Estimated at £5m-8m at tonight's evening sale, it drew a competition between three bidders, two on the phone and one in the room, before it was knocked down to the latter at £6.6m.
The winning bid was placed by Julia Fawcett, chief executive of The Lowry in Salford, who was sitting in the front row of the saleroom alongside the museum’s director of visual art Michael Simpson. The gallery paid £7.8m (including fees) after receiving a gift from the Law Family charitable foundation, set up by the hedge fund manager Andrew Law and his wife, Zoë.
Following the sale, Fawcett said: “This evening, thanks to an incredibly generous gift from The Law Family Charitable Foundation, we are delighted to have purchased Going to the Match for the city’s collection of LS Lowry works. We look forward to bringing it home to Salford, where it can continue to delight and attract visitors to the Andrew and Zoë Law Galleries at The Lowry.”
An announcement on The Lowry's website soon afterwards stated: “The painting’s iconic status has been recognised and loved by visitors of all ages: those who love art, those who love football and those who celebrate this quintessentially Northern experience.”
The painting from 1953 showing fans flocking towards a stadium outscored the previous auction record for Lowry, The Football Match from 1949 which sold for £5m at Christie's in 2011.
Going to the Match was reappearing at auction having sold at Sotheby’s for £1.75m in 1999. Back then, it was bought by the Professional Footballers' Association (PFA) which placed it on long-term loan at The Lowry after the museum opened in 2000.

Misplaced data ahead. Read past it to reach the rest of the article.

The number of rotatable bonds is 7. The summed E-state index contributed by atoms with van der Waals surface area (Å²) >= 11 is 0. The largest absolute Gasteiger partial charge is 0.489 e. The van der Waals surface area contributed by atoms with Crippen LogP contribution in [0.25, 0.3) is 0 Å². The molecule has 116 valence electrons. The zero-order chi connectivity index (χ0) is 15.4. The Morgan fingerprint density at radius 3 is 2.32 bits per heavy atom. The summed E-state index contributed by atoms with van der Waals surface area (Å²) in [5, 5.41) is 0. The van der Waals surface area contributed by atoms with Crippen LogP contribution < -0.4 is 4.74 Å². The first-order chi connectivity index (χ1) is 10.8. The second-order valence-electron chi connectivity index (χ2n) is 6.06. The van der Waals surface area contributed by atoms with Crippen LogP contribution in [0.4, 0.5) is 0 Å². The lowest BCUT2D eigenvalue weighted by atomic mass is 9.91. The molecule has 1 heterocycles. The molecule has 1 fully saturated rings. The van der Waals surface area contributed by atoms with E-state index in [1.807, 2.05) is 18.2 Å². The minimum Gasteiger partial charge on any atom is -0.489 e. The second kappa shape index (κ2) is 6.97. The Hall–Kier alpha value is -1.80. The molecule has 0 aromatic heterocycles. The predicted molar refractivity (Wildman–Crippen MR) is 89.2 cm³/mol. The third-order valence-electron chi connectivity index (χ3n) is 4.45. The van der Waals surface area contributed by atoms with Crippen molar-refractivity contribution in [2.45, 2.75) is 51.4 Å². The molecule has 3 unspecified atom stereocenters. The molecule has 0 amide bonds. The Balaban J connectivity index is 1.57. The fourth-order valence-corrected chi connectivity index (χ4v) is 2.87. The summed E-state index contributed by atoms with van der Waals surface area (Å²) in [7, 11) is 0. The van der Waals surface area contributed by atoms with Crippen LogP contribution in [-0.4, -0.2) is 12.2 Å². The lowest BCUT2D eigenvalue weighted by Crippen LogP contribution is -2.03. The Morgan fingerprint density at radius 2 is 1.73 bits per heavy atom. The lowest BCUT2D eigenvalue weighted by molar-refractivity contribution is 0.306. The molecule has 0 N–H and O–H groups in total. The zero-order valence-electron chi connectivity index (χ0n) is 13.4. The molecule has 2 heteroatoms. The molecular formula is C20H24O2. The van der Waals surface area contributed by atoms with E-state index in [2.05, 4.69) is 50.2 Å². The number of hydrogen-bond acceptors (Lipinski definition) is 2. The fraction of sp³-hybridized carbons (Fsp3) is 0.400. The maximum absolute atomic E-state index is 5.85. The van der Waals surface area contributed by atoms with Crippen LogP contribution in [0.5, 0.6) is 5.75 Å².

Here it was being sold on behalf of The Players Foundation, a charity dedicated to footballers’ welfare formerly known as the Professional Footballers' Association Charity, but no longer under the umbrella of the PFA.
Christie’s said that proceeds from the sale “will be used to allow the organisation to continue its charitable work in, among other things, assisting with those who have dementia and relieving poverty among current or former professional players”.
Before the sale, a spokesperson for The Players Foundation said: “Going to the Match has been on display for the last 22 years and we are very proud that we have been able to make sure the British public have had the opportunity to enjoy such a wonderful piece of footballing memorabilia and art.
“Players Foundation no longer has any income guaranteed, so we have had to completely reposition the charity. The trustees recognise the current financial crisis means we need all the income we can obtain, and all our assets have to function for us to ensure our on-going work. We want to continue to assist people with dementia and provide benevolent grants to those in real financial need, among other things. This has led us to the inevitable decision that the Lowry has to be sold in the interests of our beneficiaries.”
The work itself is the largest example from a group of Lowry paintings depicting sporting scenes and venues. It shows a vast, urban scene taken over by the collective movement of a large crowd, with figures seemingly arriving from all directions towards a football stadium.
Going to the Match was painted for an exhibition in 1953, sponsored by The Football Association, where Lowry won first prize. The setting chosen by the artist for the picture was Burnden Park, the former home of Bolton Wanderers.